Hobby fish farmer threatened over licensing fee dispute

BUREAUCRACY GONE MAD: Vietnam vet Neville Telford’s landbased aquaculture licence was suspended by the department of primary industries after he refused to pay an exorbitant annual fee to continue to run his hobby trout farm. Picture: BRITTANY DENTON

A LOCAL hobby fish farmer claims he was “backed into a corner” and threatened by the Department of Primary Industries and Regions South Australia (PIRSA).

Neville Telford operates a hobby fish farm and fly fishing lodge accommodation at Mount Schank and sells a small amount of surplus trout to supplement his pension.

When annual licensing fees increased by a whopping 900 percent in 2016, Mr Telford thought something was amiss.

“I was paying an $80 licence fee and in 2016 it shot up to $800,” he told The Border Watch.

“I thought it was a one time payment required for PIRSA’s so called ‘cost recovery’ process but the 2017 fee was increased again to $1057.

“I refused to pay because that would claim 100 percent of what I make from sales of fish.

“I am a pensioner and receive a war pension for my service in Vietnam and to supplement my pension I have been selling small amounts of fish – why should I give PIRSA all I make?”

Mr Telford’s licence was suspended, however he remains unable to cancel his licence until accumulated costs are paid.

“They handed me a suspension because that still allows for the accumulation of fees for non payment,” he said.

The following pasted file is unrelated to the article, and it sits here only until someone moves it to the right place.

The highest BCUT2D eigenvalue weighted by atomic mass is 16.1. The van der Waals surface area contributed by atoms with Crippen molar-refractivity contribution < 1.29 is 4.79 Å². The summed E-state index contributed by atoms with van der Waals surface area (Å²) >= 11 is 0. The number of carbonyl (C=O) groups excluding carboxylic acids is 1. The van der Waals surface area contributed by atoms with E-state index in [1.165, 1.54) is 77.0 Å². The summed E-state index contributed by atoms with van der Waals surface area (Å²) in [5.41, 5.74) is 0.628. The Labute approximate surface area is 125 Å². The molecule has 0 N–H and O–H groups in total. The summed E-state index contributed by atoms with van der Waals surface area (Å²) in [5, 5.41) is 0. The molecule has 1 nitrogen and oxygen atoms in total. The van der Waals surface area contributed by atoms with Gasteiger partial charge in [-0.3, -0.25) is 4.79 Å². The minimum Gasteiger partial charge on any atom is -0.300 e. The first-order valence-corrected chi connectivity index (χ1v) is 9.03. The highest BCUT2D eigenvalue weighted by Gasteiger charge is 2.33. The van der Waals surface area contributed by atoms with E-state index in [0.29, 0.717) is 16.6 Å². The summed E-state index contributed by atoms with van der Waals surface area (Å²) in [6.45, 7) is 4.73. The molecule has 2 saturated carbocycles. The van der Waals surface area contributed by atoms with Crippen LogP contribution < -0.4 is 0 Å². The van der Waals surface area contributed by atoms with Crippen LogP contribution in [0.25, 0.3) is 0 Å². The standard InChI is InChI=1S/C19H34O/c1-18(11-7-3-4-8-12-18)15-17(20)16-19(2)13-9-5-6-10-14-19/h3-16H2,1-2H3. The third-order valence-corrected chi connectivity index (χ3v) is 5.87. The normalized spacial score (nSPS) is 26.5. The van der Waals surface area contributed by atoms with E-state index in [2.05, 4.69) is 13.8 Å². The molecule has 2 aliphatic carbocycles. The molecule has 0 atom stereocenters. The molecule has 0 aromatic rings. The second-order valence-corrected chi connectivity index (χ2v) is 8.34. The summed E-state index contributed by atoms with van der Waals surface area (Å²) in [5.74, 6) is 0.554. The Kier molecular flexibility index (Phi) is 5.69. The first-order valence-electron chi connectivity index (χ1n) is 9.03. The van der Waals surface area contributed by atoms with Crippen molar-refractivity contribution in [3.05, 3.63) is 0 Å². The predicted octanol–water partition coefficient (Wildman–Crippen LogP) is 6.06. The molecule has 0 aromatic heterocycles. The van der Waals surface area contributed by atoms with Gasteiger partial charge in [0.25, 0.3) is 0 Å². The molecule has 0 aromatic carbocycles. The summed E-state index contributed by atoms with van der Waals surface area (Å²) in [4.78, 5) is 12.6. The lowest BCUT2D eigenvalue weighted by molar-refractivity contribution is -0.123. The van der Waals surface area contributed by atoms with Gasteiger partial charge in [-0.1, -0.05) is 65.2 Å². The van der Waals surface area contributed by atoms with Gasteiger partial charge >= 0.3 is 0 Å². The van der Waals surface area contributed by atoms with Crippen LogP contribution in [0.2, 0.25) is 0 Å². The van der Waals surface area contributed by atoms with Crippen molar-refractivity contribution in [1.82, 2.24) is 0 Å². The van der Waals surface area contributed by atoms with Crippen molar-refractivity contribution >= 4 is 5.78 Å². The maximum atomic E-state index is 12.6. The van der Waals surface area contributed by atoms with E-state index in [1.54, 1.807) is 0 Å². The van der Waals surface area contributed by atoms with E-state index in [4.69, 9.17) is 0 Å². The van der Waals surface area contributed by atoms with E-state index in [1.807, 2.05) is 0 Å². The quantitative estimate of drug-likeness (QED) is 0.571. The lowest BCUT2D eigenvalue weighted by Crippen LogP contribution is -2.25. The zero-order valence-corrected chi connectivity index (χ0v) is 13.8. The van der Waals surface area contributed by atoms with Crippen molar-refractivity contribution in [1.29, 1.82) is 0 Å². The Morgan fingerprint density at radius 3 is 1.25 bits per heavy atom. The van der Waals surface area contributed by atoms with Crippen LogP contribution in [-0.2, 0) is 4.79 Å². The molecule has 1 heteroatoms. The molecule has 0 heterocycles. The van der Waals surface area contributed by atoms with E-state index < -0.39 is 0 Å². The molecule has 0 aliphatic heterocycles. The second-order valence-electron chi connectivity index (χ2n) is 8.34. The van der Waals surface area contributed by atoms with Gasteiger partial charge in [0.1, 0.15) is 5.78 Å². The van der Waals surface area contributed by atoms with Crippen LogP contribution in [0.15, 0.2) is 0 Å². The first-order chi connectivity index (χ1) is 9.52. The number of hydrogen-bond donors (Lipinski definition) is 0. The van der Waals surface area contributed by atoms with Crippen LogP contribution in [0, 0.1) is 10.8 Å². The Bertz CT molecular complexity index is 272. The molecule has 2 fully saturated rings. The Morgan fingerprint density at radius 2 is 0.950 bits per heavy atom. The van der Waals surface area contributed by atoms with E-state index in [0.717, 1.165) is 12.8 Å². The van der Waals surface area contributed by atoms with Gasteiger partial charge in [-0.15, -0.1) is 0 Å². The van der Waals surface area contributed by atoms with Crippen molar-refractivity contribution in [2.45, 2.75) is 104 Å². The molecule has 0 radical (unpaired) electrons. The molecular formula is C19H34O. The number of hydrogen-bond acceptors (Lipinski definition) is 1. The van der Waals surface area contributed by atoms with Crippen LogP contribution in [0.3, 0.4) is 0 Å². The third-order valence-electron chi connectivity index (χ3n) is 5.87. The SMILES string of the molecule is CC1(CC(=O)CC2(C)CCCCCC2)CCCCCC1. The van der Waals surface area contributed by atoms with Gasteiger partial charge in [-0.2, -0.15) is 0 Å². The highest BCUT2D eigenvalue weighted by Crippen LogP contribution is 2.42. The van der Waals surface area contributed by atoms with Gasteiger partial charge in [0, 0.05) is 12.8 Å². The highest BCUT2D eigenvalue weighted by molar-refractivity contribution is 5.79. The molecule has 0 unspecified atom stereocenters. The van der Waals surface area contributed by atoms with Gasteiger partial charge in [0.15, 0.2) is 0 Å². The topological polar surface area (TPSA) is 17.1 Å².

“PIRSA representatives threatened me saying we wouldn’t be able to operate our accommodation in our lake because we needed a license to have fish in the lake.

“They backed down from that because anyone is allowed to have fish in a private pond and now they have allowed us to continue, so long as we don’t sell fish.”

A PIRSA spokesperson said a typical trout farmer in South Australia requires a category B or C aquaculture licence.

“Trout are exotic to South Australia and must be carefully managed to mitigate risks to biosecurity or native wild species,” the spokesperson said.

“Fees are set annually based on management requirements – the 2017/18 fee for a category B landbased licence is $1,135 and for a category C is $2,722.

“If the licence holder is actively engaged in aquaculture for a commercial purpose, the prescribed fees are applicable.

“Licence holders can apply for a partial fee reduction in situations when they are not actively farming and have no stock on site, but wish to retain their licence for future use.”

The spokesperson said an aquaculture licence holder can choose not to renew their licence at the end of the license term, or submit a surrender form to PIRSA.

Mr Telford said after numerous letters to PIRSA and to fisheries minister Leon Bignell, he had “made absolutely no progress.”

“I can get out entirely or I can pay their exorbitant fee – there is simply no room in their categories for someone operating as a hobby farmer,” he said.

“It would be simple for them to make another category for hobby fish farms and allow small amounts of fish to be sold to tourists legally and to sell surplus fish to anybody legally.

“I could get around a lot of this by selling a service to people, like the hire of a rod and give away the fish for nothing, but why should I be forced to operate illegally?

“They force you into a corner and it’s ‘get big or get out.’

“I’d like to thank the people of Mount Gambier who have supported me and said ‘it’s bureaucracy gone mad and we will buy your fish’.”